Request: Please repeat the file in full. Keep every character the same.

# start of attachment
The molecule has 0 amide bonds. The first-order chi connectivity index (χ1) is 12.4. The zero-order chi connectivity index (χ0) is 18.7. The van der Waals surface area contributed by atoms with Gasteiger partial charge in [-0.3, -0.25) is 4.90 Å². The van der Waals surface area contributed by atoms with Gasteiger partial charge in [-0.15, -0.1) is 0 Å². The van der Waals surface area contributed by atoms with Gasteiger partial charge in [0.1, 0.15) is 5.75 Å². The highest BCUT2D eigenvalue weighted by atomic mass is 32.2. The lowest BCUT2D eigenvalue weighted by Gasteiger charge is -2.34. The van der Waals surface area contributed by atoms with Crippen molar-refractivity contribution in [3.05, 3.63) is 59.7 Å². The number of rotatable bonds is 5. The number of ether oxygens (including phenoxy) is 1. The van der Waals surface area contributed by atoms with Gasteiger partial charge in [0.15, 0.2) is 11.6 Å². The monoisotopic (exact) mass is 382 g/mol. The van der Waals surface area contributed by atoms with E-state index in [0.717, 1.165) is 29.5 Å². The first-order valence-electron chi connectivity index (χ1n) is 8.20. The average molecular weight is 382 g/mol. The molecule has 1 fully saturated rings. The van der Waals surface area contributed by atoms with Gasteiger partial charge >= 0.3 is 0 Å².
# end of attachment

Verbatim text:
The molecule has 0 amide bonds. The first-order chi connectivity index (χ1) is 12.4. The zero-order chi connectivity index (χ0) is 18.7. The van der Waals surface area contributed by atoms with Gasteiger partial charge in [-0.3, -0.25) is 4.90 Å². The van der Waals surface area contributed by atoms with Gasteiger partial charge in [-0.15, -0.1) is 0 Å². The van der Waals surface area contributed by atoms with Gasteiger partial charge in [0.1, 0.15) is 5.75 Å². The highest BCUT2D eigenvalue weighted by atomic mass is 32.2. The lowest BCUT2D eigenvalue weighted by Gasteiger charge is -2.34. The van der Waals surface area contributed by atoms with Crippen molar-refractivity contribution in [3.05, 3.63) is 59.7 Å². The number of rotatable bonds is 5. The number of ether oxygens (including phenoxy) is 1. The van der Waals surface area contributed by atoms with Gasteiger partial charge in [0.15, 0.2) is 11.6 Å². The monoisotopic (exact) mass is 382 g/mol. The van der Waals surface area contributed by atoms with E-state index in [0.717, 1.165) is 29.5 Å². The first-order valence-electron chi connectivity index (χ1n) is 8.20. The average molecular weight is 382 g/mol. The molecule has 1 fully saturated rings. The van der Waals surface area contributed by atoms with Gasteiger partial charge >= 0.3 is 0 Å².